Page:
from transverse part of donor

spin exchange, 193

Spin flip cross sections

(2_g)2 rule, 201

Spin flip for free electron

and holes in SiC, 202

Spin flip Raman scattering, 189

Spin flip scattering, 199

with charge diffusion, 189

excitons in SiC, 199

Spin-orbit splitting in traps

in SiC, 205

Spin wave, 177

acoustic branch, 238

optic branch, 238

Spin-wave parameters

COC03, 180

FeB03, 180

Spin-wave relaxation, 181

Spin-wave therma1ization, 183

Spinodal line, 33

Stark shift of resonance

level, 460

Stimulated Raman scattering,

167

SUBJECT INDEX

Stokes/anti-Stokes asymmetry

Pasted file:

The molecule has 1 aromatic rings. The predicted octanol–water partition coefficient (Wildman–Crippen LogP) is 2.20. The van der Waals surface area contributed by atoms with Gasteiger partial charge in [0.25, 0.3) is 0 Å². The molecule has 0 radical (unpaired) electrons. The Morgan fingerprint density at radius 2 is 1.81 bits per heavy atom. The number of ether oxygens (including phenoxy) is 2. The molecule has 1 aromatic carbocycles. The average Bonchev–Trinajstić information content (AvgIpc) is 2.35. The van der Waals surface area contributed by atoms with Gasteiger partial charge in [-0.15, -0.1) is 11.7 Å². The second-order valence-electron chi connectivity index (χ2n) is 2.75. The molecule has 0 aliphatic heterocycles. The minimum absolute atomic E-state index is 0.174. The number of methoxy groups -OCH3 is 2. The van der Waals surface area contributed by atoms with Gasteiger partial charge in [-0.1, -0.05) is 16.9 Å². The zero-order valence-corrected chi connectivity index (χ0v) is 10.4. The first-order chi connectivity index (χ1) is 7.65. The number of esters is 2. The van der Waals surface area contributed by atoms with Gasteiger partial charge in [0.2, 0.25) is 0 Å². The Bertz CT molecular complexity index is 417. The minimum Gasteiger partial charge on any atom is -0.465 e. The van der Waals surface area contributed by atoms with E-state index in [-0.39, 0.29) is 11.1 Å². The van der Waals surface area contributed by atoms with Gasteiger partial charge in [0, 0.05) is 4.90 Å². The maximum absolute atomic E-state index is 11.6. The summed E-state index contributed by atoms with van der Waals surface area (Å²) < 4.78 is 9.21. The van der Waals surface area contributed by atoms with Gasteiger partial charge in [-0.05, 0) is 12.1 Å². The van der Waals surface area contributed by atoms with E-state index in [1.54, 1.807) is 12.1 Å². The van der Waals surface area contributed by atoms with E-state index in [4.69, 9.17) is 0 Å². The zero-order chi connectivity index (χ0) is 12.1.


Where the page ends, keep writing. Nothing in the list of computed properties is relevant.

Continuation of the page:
in bulk spin wave

scattering, 210

Stokes/anti-Stokes correlation,

287

Structural phase transition

imperfect crystals, 331

pure crystals, 331

Structure disorder, 447

Structure factor, 52

Superconducting gap, 347

Super1attices, 308

Surface carrier

bulk phonon coupling, 301

Surface electromagnetic wave, 115

Surface enhanced Raman scattering

499, 504

wavelength dependence, 504

Surface fields

microscopic theory of, 513

Surface plasmon, 500, 504, 511

Surface plasmon damping, 507

Surface plasmon energy of Ag, 505

Surface polariton, 113, 120, 121,

490

scattering at phase-transitions,

126

wedge light diffraction, 124

Surface polariton dispersion, 113,

114

Surface Raman scattering, 483

matrix elements for, 507

Surface roughness, 126, 480

of metal, 483

and photon coupling, 505

Surface spin-wave

angular anisotropy, 209

dispersion of, 209

Surface waves, 119